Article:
A stark component of what Pansa’s talking about was on view in the United States’ capital on Wednesday (January 31), of course, when Meta CEO Mark Zuckerberg and leaders from Discord, Snap, TikTok, and X (formerly known as Twitter) were grilled by an unusually aggressive Senate Judiciary Committee, key members of which made it clear that they’re closer to moving against the protections that Section 230 of the Communications Decency Act provides to purveyors of content posted by the platforms’ users.

As Will Oremus wrote in his analysis of the hearing at the Washington Post, legislation now being promoted by some on Capitol Hill includes “a package of five bills related to online child sexual abuse material (CSAM) advanced by the Judiciary Committee in May.”

While Section 230 protects online service providers, Pansa’s point is that this can make the deeply vetted, fact-checked, extensively edited content of the book industry all the more attractive to parts of the AI industry looking to train its models on the most reliable content.

‘It’s About the Responsibility We Have’

IPA president Karine Pansa in conversation with Publishing Perspectives, February 1. Image: Publishing Perspectives

“It’s about our responsibility for the content we have,” she says. And this creates an ironic situation in which the incursions into copyrighted content for which some instances of generative AI training are being challenged in courts and in public debate—as in more prosaic cases of copyright infringement—involve the high level of book-industry production that publishers have been, she says, too slow to tout as one of the most sought-after factors of their work.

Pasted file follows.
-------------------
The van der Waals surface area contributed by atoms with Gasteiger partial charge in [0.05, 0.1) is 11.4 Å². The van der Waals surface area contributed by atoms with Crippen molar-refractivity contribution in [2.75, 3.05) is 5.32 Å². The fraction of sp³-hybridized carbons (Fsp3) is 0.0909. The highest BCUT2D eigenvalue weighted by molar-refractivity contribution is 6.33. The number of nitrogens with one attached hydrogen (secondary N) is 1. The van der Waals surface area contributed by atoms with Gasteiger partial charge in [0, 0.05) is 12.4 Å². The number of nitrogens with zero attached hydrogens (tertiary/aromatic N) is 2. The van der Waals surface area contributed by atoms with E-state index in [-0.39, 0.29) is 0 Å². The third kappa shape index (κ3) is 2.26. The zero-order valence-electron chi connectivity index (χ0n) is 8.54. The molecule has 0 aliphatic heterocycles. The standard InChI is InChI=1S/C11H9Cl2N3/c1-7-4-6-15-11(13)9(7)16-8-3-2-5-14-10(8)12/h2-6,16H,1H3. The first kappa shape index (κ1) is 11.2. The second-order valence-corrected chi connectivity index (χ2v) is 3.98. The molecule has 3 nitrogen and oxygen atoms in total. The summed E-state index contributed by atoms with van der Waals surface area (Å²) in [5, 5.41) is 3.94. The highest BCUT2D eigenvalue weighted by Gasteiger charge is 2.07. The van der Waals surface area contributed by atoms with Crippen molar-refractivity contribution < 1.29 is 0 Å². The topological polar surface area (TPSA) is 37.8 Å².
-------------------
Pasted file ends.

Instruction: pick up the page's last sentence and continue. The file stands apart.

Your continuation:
“Publishers tend to talk a lot about the author but they don’t talk about themselves, about the publisher and the publishing itself.”Karine Pansa, IPA president

Policymakers, Pansa says, have to be made aware not only of the legal validity of copyright protection but also of the sheer value of what publishers must have that protect and the freedom to publish in order to produce and maintain.

In short, the two great pillars of IPA’s ethos—copyright protection and the freedom to publish—actually may have a new chance be appreciated for their value during the onset of so many disturbing instances of incursions by large language models. But world publishing, she says, must learn to say this for itself, to speak up and define its most enviable values, which are in fact inviting infringement at, in some cases oppression.

This, then, became one of the messages Pansa included when she spoke to the Center for Publishing and Applied Liberal Arts at New York University’s School of Professional Studies in January’s inaugural presentation of the NYU Advanced Publishing Institute for book business professionals.